The global goals, which UN members signed up to last year, are for all countries, not just poor ones. How is the UK going to implement them?
Launching the first global report on the implementation of the goals, the UN secretary general, Ban Ki-moon, said this week that the enterprise had "got off to a good start". Yet there is considerable unevenness, with some countries and areas making striking progress and others, less so.
The SDGs replaced the Millennium Development Goals (MDGS) in September 2015. Comprising 17 goals and 169 targets, they have been criticised for being too broad and all encompassing. But they have the merit of uniting the big global challenges of our era – halting climate change, arresting the loss of natural assets, stopping the upward trend in country-level inequality, and ending extreme poverty – in a single framework.
This global dimension marks a change from the MDGs, which focused on poverty and human development. All countries, rich and poor, need to act.
The MDGs were implemented mainly through resource transfers from rich to poor countries, including debt relief. The SDGs require integrated national planning for all countries. This universality principle, central to the SDGs, was absent from the MDGs.
On the agenda for the forum is the presentation of country reports on implementing the SDGs. Nine of the 22 countries presenting plans and reporting on progress in New York this week are from the 35-member Organisation for Economic Co-operation and Development (OECD).
The UK is not one of them. Britain's international development committee (IDC), a parliamentary watchdog, has described the UK's efforts on implementing the SDGs as "insufficient".
The IDC report criticised the British government for having no strategy for the SDGs, no implementation plan and no coordination mechanism. It also suggested that the Department for International Development may not be best placed for cross-governmental oversight and leadership, as its very name implies that development goals are primarily for other countries rather than the UK.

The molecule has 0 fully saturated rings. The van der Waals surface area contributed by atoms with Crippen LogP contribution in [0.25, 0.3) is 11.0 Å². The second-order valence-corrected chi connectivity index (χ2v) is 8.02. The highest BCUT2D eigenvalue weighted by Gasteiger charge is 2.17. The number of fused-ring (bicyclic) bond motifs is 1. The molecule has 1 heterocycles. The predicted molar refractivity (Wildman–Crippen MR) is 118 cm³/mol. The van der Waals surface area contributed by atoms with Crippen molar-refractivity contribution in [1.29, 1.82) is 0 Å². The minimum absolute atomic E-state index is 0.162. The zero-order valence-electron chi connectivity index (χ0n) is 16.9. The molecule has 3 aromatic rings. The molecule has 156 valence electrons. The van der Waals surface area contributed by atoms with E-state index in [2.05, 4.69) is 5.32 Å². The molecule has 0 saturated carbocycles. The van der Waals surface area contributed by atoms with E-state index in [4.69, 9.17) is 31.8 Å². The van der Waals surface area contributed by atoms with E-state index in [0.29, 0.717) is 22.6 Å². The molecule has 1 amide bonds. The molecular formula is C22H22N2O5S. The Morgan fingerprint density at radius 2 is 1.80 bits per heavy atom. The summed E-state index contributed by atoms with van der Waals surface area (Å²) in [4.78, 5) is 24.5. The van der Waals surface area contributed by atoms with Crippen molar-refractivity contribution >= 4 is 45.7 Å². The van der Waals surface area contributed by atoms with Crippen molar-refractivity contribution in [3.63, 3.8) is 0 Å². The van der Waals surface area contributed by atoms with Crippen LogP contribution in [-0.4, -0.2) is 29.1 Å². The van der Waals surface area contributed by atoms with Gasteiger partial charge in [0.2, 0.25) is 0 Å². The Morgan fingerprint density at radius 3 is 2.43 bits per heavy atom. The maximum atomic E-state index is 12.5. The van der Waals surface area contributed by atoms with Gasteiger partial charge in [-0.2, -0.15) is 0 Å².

Finland has had a national commission on sustainable development since 1993, spearheaded from the start by the prime minister. This body is leading a process of rewriting existing development strategy to transform it into an implementation plan for the SDGs, which will be finalised this year.
Guiding principles include "high-level political leadership, cross-ministerial coherence, long-term perspective, bottom-up planning, multi-stakeholder participation and continuous dialogue based on mutual learning and trust". The institutional arrangements include an expert panel to advise the commission.
A comprehensive "gap analysis" of Finland's internal and external policies, programmes and budgets has been carried out to inform the final strategy. Early indications show that Finland’s specific challenges include safeguarding the welfare state as the population ages; high levels of greenhouse gas emissions per capita; protection of biodiversity; and sustainable, fair and efficient use of natural resources.
The overall framing of Finland's strategy goes well beyond government. By April, more than 240 actors from companies, ministries, schools, municipalities and civil society organisations had announced their own plans.
At the launch of a report on poverty and environment in New York last week, I met Matti Nummelin, an environment adviser to the Finnish government, who said many Finnish companies had promised to promote sustainability at home and abroad, with a focus on operations in poorer countries.
Germany's report outlines an ambitious plan to implement the 2030 agenda across all policy areas nationally and globally. There is precedence here: Germany has been producing national sustainable development strategies since 2002 and, like Finland, has managed to engage its citizens in the process.
The report is structured around what the 17 goals mean for policy, action and budgets at three levels: impact in Germany, impact on global wellbeing and support for other countries.
The UK is used to positioning itself as a leader in development, both in ideas and practice. At the Gleneagles summit in 2005, the UK drove the mobilisation of aid budgets to support development in Africa. The UK is the only G7 country to reach the UN target of spending 0.7 per cent of gross national income on aid, and the former British prime minister David Cameron helped design a framework to replace the MDGs.
Theresa May's first speech as prime minister was striking for its emphasis on tackling poverty and exclusion in the UK. The SDGs provide a framework for post-referendum Britain to act on inequality, environment and climate. If the UK does not join others in taking the goals seriously, it may itself be left behind.